GM's Cool Looking, ELECTRIC Car

Here is the link.

But don’t hold your breath…looks like they have a few kinks to work out, and there might be a few years until you can buy one.

I like it. An electric car, that does not look like an electric car.

I guess you’ve never seen the Tesla car before. Given the range and recharge times of the Tesla, I think that GM needs to use their battery technology.

Yes - and I see for the basic model, $50,000 will put me on the premium list, but $30,000 if I want to wait until 2008 - but, you are correct. A very cool looking car that I will NOT have to wait until 2010 or so to get! Sign me up - I hope they don’t mind if I date my check for 2008 as well…

Hey, carbon fiber is expensive! GM’s car is no doubt built out of fairly conventional materials, while the Tesla’s mostly carbon fiber. Tesla is planning a more affordable version for release in the near future. They’re going after the high end market first, because it’s more profitable (and it’ll enable them to ramp up for mass production). Generally, when Tesla starts taking orders the slots fill up very quickly. (Which is a good thing.)

That all makes sense…I just hope it is not another doomed, vehicle like some in the past have been, like that Tuck…oops…never-mind. Forget I said that, Tuckerfan.

GM is using exactly the same technology (lithium ion). The difference is that the Tesla is pure electric, which means it needs batteries sized accordingly. The Tesla weighs 500 lbs more than a standard Elise, and I’m guessing most or all of that is battery.

The GM electric car is actually a plug-in hybrid. The article is a bit misleading in that regard. A plug-in hybrid doesn’t need batteries sized to give a range of hundreds of miles. It can be sized to cover the distance of your average round trip, with the gas engine as backup for the 10% of trips you take that are more than 20-30 miles.

This means the electric system is much lighter and cheaper. And the replacement battery should be cheaper as well.

My guess is that GM needs to refine the batteries and lower the cost more so they can get them into cars that sell in the $25,000 range, which is where commuter car prices need to be. The Tesla uses the equivalent of li-ion ‘C’ cells - thousands of them. That might be impractical for a mass-produced car. There could also be safety risks with li-on that can be tolerated in a niche car selling to rich enthusiasts but be unacceptable for the masses from a liability standpoint. So they’ve got some work to do.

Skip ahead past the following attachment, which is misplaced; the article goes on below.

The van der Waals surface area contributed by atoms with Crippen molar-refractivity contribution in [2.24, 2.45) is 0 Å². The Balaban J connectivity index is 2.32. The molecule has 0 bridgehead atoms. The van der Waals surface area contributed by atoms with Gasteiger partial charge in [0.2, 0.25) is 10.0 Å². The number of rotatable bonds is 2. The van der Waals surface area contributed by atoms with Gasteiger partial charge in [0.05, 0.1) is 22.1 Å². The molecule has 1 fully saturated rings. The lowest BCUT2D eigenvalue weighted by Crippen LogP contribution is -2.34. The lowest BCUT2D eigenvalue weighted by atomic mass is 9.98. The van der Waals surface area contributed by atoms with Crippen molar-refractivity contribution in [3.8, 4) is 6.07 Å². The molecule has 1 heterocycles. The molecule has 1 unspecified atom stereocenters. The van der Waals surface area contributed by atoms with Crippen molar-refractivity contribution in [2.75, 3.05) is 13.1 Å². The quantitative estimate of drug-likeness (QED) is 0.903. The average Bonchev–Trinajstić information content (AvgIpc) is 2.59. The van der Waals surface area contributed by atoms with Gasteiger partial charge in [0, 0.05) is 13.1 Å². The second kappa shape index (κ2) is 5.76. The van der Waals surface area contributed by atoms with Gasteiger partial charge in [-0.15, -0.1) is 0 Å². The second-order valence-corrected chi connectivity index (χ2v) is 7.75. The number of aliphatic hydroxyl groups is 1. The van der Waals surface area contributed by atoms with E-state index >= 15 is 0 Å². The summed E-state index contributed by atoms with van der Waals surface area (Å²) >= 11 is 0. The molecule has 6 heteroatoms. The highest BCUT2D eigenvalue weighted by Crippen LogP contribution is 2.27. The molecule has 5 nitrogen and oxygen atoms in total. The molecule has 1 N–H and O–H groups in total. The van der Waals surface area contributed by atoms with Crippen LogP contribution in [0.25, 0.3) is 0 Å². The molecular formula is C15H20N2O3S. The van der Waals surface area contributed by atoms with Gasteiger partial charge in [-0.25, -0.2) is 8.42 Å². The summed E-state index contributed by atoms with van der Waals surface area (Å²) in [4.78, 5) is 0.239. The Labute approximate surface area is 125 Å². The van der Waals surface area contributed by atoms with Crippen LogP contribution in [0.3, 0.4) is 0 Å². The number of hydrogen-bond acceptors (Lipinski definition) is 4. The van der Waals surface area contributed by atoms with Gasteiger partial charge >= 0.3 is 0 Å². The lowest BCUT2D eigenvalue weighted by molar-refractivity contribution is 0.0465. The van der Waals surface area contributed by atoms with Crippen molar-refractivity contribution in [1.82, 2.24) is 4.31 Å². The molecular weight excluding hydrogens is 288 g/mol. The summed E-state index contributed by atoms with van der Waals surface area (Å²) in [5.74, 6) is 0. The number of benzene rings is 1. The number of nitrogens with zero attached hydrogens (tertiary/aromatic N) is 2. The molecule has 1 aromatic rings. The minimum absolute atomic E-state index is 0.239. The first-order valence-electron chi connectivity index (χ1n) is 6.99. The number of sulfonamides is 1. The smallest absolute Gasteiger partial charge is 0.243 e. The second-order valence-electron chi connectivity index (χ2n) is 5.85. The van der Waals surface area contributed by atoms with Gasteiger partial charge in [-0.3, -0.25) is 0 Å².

In a lot of ways, plug-in hybrid makes more sense than pure electric. With a pure electric vehicle, you have to haul around the weight of all those batteries, when on 80% of your trips you didn’t need the capacity anyway. So they just make the car more expensive, heavier, and require more power to move the vehicle with the same amount of acceleration.

A plug-in hybrid could go hundreds of miles on a gallon of fuel. If that fuel is E85, and the vehicle goes 100 mpg on average, that’s 500 miles for each gallon of petroleum. For some commuters who rarely drive outside of a 20 mile radius, their gas engine might only start up a few times a year, and they might not consume much more gas than their lawnmower. And for that little bit of gas you can ditch a few hundred pounds of corrosive and flammable batteries. Even environmentally that might be a good tradeoff.

Well, the company’s financed by the guys that started The Google, so I doubt that there’s any danger of them running out of cash any time soon. . .

Sam, thanks for the clarification on the battery issue. (Let’s hope that they’re not made by Sony.) Plug-in hybrids make a bit more sense than pure electrics, however, I think that the estimated operating costs of either system are a bit too optimistic, IMHO.

I like…I just hope that, if it’s actually produced, they don’t end up making it look like another damn sedan. (C’mon…it’s 2007, it’s OK to make cars look a little weird, damnit!)

You’re right, it doesn’t look like an electric car.

It looks hideous. Honestly, I’m getting sick of this design trend of “let’s make everything narrow and rectangular!” Yes, the smooth aero-bubble trend of the past 15 years has been tedious, but the answer isn’t to make everything look like Frank Miller designed it.

That car looks like it should be mentioned in the American Style thread.

It does fit in with the Big Three’s styling trends.

Oh dear Og, I want one of those. I wonder whether they’ll be exhibiting at the car show in Toronto this year?

Hey, that’s fine, and I respect your opinion. My beef with electric cars is styling similar to this hideous thing.

It could be worse.

The Insight is quite attractive. I much prefer it to the hulking look of the GM Volt concept, according to the photograph, at least. Heck, I prefer the look of GM’s original electric car, the EV1, to the look of the Volt.

There seem to be very few vehicles that pull off the ‘hulking, massive, menacing’ look well. There are some, though, like the Chrysler 300.

Maybe the Volt looks better in person. Oftentimes photographs work where the real thing doesn’t, and vice versa.

To me, the Volt looks like someone took a Chrysler 300 and chopped the top.

I guess the No-Homers Club just doesn’t wield the power it used to.